Sinn Féin - On Your Side

Anderson encouraged following meeting with UU vice-Chancellor

27 February, 2012 - by Maeve McLaughlin


Sinn Féin Foyle MLA, Martina Anderson has said that she is somewhat encouraged about the future of Magee University Campus following an extensive meeting with University of Ulster Vice-Chancellor Richard Barnett.

Martina Anderson said:

“I met with Vice-Chancellor Richard Barnett at Magee University last week. Our discussions covered a very extensive range of subjects and the vision for the future of the Derry Campus.

“I was encouraged by what Professor Barnett had to say and the commitments and assurances that he provided on the progress of plans for both educational opportunities and infrastructural development at Magee.

“Among the assurances that Professor Barnett gave was the confirmation that all 322 additional MAsN places allocated to the University of Ulster would be located at Magee. When pressed on the possibility of developing and increasing a medical/health offering at Magee through greater partnerships with facilities such as the C-Tric and Cancer Units at Altnagelvin with the transfer of the Nursing School from Coleraine to Derry, he was non-committal but open to the idea.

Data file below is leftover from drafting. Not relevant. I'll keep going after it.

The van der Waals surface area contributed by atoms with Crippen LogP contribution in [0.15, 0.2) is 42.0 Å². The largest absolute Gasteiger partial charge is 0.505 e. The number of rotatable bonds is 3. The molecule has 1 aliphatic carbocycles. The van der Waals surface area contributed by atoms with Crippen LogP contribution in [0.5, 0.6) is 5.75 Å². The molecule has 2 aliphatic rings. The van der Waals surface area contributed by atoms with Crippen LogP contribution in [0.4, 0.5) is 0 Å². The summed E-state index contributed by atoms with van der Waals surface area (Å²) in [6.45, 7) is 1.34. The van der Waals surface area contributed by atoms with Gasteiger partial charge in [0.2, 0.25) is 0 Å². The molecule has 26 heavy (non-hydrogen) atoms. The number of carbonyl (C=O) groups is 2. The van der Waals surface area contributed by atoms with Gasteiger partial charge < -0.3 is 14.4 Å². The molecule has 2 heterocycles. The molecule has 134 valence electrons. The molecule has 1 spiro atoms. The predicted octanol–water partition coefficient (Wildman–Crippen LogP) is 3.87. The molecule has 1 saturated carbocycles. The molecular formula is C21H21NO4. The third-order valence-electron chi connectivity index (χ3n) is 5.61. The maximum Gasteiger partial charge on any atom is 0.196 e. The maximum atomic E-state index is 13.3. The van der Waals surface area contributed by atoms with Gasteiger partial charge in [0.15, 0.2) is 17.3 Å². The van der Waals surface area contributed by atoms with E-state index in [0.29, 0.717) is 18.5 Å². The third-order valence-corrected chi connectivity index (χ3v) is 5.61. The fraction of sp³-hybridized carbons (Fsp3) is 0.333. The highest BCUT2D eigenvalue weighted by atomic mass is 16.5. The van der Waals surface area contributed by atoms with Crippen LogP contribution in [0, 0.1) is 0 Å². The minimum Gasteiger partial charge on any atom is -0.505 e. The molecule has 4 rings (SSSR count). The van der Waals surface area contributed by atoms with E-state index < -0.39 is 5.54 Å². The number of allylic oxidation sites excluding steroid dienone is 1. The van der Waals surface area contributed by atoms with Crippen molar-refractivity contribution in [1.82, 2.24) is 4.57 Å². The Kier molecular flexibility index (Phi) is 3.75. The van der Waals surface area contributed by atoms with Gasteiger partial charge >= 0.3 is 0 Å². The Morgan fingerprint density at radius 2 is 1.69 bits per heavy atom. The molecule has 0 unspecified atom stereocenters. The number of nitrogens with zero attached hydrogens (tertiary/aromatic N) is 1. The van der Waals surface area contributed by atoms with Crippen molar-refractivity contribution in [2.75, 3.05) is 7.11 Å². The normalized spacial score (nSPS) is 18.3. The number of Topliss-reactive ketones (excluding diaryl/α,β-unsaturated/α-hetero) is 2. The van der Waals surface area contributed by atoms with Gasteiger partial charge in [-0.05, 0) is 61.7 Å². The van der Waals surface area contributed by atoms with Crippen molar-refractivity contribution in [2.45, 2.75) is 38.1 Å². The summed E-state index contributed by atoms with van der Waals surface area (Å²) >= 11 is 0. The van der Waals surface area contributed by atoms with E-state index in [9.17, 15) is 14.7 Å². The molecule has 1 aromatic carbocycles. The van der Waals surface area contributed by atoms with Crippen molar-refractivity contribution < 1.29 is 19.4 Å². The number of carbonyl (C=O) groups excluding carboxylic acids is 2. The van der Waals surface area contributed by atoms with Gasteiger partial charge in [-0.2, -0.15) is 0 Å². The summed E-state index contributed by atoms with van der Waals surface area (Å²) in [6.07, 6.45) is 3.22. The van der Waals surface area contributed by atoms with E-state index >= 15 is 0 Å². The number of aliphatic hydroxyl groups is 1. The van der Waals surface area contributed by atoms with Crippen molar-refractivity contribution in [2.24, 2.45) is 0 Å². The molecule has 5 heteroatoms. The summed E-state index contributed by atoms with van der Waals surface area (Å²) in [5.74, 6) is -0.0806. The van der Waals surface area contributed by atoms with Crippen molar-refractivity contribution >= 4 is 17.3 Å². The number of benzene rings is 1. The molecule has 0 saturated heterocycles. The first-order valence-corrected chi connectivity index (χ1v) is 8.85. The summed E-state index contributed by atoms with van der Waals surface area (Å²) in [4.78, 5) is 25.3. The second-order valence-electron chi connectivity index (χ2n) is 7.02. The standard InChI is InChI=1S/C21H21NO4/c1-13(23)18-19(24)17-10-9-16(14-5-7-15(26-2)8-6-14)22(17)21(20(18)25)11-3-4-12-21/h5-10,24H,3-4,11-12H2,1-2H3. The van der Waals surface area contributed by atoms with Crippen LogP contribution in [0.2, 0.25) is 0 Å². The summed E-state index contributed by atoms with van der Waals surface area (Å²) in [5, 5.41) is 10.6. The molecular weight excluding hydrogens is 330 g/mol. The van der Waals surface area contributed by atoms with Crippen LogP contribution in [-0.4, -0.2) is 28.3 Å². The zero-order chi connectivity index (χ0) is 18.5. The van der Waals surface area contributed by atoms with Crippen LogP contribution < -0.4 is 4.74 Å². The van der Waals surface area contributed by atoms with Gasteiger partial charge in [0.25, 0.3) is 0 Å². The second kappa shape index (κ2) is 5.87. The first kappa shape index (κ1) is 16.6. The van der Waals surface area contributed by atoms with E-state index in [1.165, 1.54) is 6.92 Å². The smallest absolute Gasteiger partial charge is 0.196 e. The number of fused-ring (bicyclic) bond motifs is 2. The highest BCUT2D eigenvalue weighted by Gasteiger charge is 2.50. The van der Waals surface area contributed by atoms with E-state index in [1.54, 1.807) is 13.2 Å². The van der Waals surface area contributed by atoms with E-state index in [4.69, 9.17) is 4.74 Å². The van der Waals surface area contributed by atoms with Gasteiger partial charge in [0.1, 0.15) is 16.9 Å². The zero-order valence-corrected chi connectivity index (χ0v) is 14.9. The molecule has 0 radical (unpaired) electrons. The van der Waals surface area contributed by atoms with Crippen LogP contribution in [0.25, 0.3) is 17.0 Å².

“He does however, envisage research across disciplines including social work, psychology, nursing, mental health, etc. rather than the traditional separation of disciplines.  There is already a strong psychology department based at Magee, including mental health psychology, which boasts world-class researchers publishing in top academic journals.

“Professor Barnett confirmed that work is currently being carried out to profile the planned increase in numbers and expansion of Magee and what that would mean in terms of courses and research. All of this will contribute to creating and promoting a research culture in the discipline of health at Magee.

“I voiced disappointment at the removal of the History Department from Magee and received reassurances that it was their intention to have history taught through the medium of Irish as part of the Irish Department’s transfer to the Derry Campus, which means history to a certain degree would still be taught at Magee.

“I pointed out that Magee could be marketed more extensively both locally and further afield. The Vice-Chancellor conceded that this was true and that he would take it on Board. I will be monitoring progress on all the matters discussed."

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